Using semiproduct to construct a non-abelian group.

I want to construct a non-abelian group of order $pq$ which is a semidirect product of two cyclic groups of orders $p$ and $q$ with $p|q-1$.

For example, consider the cyclic groups $C_3=\langle a\rangle$ and $C_7=\langle b \rangle$, we have $3\cdot 2=7-1$. We want to construct a non-abelian group of order 21. Consider the mapping $f: C_7\to C_7, f(b^i)=b^{2i}$, it is clearly an automorphism, since 2 and 7 are coprime. The order of this automorphism is 3: $$f^3(b^i)=b^{8i}=b^i$$ Therefore, the mapping $\phi: C_3\to \operatorname{Aut}(C_7), \phi(a^i)=f^i$ is a homomorphism, and we can form a semidirect product $C_3\ltimes_\phi C_7$.

I want to generalise this construction. Suppose $|\langle a\rangle|=p, |\langle b\rangle|=q$ and $pn=q-1$. Consider the mapping $f: \langle b\rangle\to \langle b\rangle, f(b^i)=b^{ni}$, this is an automorphism. Is its order going to be $p$? $$f^p(b^i)=b^{n^pi}$$ or am I constructing the wrong automorphism here? I think I either need to construct an automorphism or use some other statement from group theory which guarantees that $\operatorname{Aut}(\langle b\rangle)$ has a subgroup of order $n$.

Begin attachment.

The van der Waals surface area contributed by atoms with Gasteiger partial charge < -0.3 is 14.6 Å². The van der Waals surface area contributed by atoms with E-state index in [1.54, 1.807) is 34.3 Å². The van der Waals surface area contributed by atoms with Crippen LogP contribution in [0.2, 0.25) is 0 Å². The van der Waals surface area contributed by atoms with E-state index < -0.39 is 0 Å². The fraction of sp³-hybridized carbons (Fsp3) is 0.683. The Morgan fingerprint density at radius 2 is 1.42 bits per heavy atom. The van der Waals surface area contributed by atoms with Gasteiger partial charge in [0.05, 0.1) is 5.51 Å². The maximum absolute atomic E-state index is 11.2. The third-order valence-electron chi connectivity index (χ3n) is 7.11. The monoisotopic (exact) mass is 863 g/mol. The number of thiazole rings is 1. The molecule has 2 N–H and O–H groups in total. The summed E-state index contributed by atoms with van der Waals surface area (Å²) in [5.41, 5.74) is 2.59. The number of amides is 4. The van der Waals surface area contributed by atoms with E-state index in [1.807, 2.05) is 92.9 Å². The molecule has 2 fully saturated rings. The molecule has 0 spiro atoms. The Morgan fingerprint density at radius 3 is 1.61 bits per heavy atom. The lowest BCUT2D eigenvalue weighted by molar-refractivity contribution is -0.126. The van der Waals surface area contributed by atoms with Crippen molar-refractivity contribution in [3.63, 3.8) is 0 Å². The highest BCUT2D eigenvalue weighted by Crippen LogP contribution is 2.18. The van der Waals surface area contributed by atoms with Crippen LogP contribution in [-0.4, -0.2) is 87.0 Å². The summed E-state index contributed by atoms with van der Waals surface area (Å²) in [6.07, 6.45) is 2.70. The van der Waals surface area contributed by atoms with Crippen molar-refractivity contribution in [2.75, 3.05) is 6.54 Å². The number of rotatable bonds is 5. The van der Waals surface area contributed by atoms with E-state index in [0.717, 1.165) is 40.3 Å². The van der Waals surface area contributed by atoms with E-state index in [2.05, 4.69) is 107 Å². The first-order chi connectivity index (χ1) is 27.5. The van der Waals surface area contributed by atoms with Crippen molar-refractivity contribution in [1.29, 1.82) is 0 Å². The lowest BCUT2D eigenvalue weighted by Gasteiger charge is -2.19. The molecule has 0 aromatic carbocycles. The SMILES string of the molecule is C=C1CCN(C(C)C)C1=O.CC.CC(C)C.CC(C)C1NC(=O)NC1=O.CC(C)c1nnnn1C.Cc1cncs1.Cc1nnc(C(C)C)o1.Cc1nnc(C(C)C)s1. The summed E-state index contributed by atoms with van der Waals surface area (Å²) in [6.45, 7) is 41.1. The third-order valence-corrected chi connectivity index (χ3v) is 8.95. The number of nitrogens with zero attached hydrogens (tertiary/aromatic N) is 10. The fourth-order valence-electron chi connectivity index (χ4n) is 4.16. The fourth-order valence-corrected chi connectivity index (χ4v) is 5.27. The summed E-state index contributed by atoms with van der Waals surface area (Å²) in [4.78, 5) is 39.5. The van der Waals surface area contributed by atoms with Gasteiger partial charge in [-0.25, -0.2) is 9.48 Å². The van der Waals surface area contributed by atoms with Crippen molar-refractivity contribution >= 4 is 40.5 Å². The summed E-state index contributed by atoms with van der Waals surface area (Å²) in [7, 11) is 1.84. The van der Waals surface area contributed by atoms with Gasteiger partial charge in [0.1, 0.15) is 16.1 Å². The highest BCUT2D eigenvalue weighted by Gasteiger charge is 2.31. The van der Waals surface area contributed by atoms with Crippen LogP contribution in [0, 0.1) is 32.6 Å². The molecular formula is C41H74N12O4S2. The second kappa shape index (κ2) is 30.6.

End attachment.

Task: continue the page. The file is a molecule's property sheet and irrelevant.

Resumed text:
$*$ Corrections
$\langle a \rangle$ is a cyclic group for every element $a$ of a group. $|\langle a \rangle|$ divides the order of the group, by Lagrange's theorem. Raising every element of an abelian group* to the same power is an endomorphism, the Frobenius endomorphism. If every element's order is coprime to the power used, the Frobenius endomorphism is an automorphism.
If the power is coprime to the order of the group, then it's coprime to every proper factor of the group's order as well - if $p \mid q, p \nmid (q-1)$, in this case. Thus, every cyclic group of order $n$ admits a homomorphism to the automorphism group of every abelian group* of order $nk+1$. Hence one can construct a semidirect product of the two.
Observe that the semidirect product's underlying set is the cartesian product of the two groups. It is therefore of order $n(nk+1)$, as required.